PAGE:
In Scala 3, one can always write
Hamster("boo") instead of
new Hamster("boo"), even if
Hamster doesn’t name an object or a method. I love this feature, because I always thought that using
new on any public classes is a bad design choice, and in almost all cases a factory method should be used instead, as it makes a refactor much easier if some time later one decides to introduce a
MiniatureGiantSpaceHamster extends Hamster, or needs to execute code which - in Scala - cannot be executed in a constructor when creating hamsters.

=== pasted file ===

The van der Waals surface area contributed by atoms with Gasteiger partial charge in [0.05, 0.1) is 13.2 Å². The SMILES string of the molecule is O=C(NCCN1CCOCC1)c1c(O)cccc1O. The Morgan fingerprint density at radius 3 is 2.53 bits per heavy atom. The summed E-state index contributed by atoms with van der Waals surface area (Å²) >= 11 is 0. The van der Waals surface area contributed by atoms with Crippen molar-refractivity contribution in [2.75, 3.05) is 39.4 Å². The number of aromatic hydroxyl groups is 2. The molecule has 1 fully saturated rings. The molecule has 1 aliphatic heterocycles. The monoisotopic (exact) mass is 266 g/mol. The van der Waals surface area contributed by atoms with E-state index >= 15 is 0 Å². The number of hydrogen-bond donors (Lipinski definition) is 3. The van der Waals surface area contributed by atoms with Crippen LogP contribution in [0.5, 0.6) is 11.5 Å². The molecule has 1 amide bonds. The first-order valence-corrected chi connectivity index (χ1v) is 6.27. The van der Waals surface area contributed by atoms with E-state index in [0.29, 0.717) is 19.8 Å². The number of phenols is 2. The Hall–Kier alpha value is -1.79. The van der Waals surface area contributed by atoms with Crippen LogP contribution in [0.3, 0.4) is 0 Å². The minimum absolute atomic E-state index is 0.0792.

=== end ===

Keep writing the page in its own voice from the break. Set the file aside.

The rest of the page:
Therefore, I would really like a compiler flag which forbids the use of
new A in any scope other than:
- the companion object
- a method in the same scope as the declaration of
In my eyes it improves code quality for the above reasons so much, that I can’t think of any downsides, other than backwards source compatibility and habit. However, Scala 3 already offers other optional features, such as
nullbeing only a valid value for
Null <:< AnyRef), which I also see no reason for not enabling on new projects.
If it seems like a desirable feature and someone gives me a hint where to start looking, I could try to create a pull request. I have no current knowledge of the compiler code or architecture however, so I don’t really want to spend time learning it unless there is a very high likelihood it would be integrated.